ORANGEBURG, SC (WCSC) – An Orangeburg County man charged with two sexual assaults will face a judge on Friday after court documents allege he violated his bond and the terms of his house arrest dozens of times .
Bowen Turner, now 19, is expected to plead to one of the first-degree criminal sexual conduct charges.
In 2018, Dallas Stoller was her senior class president, and she was a smart, outgoing teenager, says her father, Karl Stoller.
“[She was] a friend to almost everyone she met,” he says. “It was just her. She had a big heart.”
One night Dallas came home from a party drunk, distraught and covered in bruises, saying she had been sexually assaulted, her father said.
“It was obviously very upsetting and very disheartening,” he says. “And very, I like to use the word ‘tragic’ once we find out who the alleged individual was.”
The family then sued their classmate, Turner, who was 16 at the time, the Stollers say.
Public records show Turner was arrested and charged with first-degree criminal sexual conduct in Bamberg County in January 2019. Turner was released on bail but had to wear a GPS monitor. A few months later, a judge allowed him to remove it.
But less than five months after that first arrest – while still on bail – court documents show Turner has been arrested again. He was slapped with the same charge, criminal sexual conduct in the first degree.
An affidavit reveals that the arrest also comes from a party; this time it was in Orangeburg County. The victim has not been named as she was underage at the time, but Chloe Bess says she was the one who was sexually assaulted by Turner in June 2019 when she was 16.
“I just remember being so petrified, like I was frozen,” she says. “Honestly, I just remember sitting there staring at the stars praying it was done, waiting for it to be over, so I could run away.”
Court documents indicate that after Turner’s second arrest, he was denied bail. A few months later, he got bail, but the judge ordered Turner to wear a GPS monitor and be placed under house arrest. He could not receive visitors and could not leave except to see his lawyer, for mental health appointments or for medical emergencies.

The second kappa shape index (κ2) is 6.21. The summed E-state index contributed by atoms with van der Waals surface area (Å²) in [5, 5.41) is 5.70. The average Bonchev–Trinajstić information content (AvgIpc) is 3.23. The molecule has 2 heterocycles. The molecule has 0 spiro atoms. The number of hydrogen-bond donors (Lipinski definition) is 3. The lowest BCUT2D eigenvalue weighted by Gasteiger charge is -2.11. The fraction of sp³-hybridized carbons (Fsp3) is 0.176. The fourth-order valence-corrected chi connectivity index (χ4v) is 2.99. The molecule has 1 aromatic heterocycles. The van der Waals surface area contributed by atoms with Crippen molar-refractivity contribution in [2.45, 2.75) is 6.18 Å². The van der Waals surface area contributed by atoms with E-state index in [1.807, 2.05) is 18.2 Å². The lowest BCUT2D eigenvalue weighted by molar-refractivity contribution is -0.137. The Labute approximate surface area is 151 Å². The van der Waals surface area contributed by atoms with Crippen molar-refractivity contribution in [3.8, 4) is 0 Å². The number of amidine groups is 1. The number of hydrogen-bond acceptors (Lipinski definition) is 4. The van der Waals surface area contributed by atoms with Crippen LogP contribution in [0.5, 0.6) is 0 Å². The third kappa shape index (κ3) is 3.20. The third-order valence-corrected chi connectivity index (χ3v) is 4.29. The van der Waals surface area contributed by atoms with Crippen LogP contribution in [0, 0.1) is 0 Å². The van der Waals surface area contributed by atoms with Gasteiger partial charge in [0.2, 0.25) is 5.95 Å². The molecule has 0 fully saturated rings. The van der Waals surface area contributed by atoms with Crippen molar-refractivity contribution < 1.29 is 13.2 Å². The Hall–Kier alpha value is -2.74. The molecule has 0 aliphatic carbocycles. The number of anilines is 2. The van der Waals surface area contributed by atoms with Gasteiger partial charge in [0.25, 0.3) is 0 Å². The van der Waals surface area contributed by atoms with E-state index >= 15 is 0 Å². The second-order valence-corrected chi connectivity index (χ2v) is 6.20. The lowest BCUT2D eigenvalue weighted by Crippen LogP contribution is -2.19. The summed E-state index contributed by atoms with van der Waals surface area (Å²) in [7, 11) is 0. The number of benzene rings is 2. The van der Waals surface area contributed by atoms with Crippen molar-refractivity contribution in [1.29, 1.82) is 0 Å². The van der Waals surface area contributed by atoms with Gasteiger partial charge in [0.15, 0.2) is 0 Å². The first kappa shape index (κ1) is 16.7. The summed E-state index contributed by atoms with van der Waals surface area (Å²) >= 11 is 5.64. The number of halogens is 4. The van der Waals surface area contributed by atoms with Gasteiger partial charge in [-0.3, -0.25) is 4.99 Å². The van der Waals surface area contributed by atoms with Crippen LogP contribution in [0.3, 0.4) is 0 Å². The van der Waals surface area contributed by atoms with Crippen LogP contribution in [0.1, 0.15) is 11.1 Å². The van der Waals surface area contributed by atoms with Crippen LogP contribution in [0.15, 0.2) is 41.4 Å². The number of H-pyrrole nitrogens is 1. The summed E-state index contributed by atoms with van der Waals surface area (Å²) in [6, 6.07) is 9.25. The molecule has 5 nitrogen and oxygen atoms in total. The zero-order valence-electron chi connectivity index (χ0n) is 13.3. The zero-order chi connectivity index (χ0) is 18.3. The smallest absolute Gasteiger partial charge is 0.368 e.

With Turner on bail, the months flew by. Victims and their families say they have tried to navigate the justice system while dealing with lingering trauma.
“Not a day since it happened that I didn’t wake up and think about it,” Bess says.
Trauma, gossip and stress weighed heavily on Dallas Stoller even after high school until last fall, according to his family.
“We lost our sister on November 14 and that changed everything,” says Brette Tabatabai, Dallas’ sister.
Now, nearly four years after the first alleged assault, the Bess family has left the state, the Stoller family has lost Dallas, and Turner should have been awaiting trial at home with his GPS monitor. But court documents show that was not the case.
“To me, it’s definitely just a slap in the face,” Bess says.
Turner’s GPS monitor showed he had visited dozens of different places, including 19 trips to golf courses, as well as outings to restaurants, sporting goods stores and even a car dealership, according to court documents. The GPS monitor showed him making trips to Columbia, Graniteville and even crossing state lines to Brunswick, Georgia, according to documents.
Bess, her family and the Stoller family all say more should have been done as soon as it was discovered that Turner breached the bond, as court documents say law enforcement has the power to caution him on sight if he violates his bond.
“[He has] multiple link violations,” says Darren Bess, Chloe’s father. “He was on bail when it happened to Chloe. It’s like he just keeps doing pass after pass after pass.
The victims’ attorney said Stoller’s alleged assault charge was dismissed on Thursday. It was rejected, she says, because Stoller is deceased and cannot testify – what his sister says is unacceptable.
“Where are the rights of victims? said Tabatabai. “There are no victims’ rights. It’s been 3 and a half years, where are they? And he rejects that because she’s dead.
Both families now say prosecutors approached them to offer Turner a plea deal, and Bess and her family say they are frustrated.
“It’s like when you walk into a convenience store and hold it up at gunpoint, but then you’re accused of stealing a candy bar,” Bess says.
The Stollers feel like they may never get justice for Dallas.
“I sincerely believe that there’s a good chance things would be different if things were done the way they were supposed to be, if justice was done the way it was supposed to be done,” Tabatabai says.
Turner’s attorney is South Carolina State Senator Brad Hutto. We called his law firm and his Senate office and left messages requesting an interview or a statement. We’ve also emailed him directly, but haven’t heard back as of press time.
Turner’s hearing is set for 10 a.m. at the Orangeburg County Courthouse.
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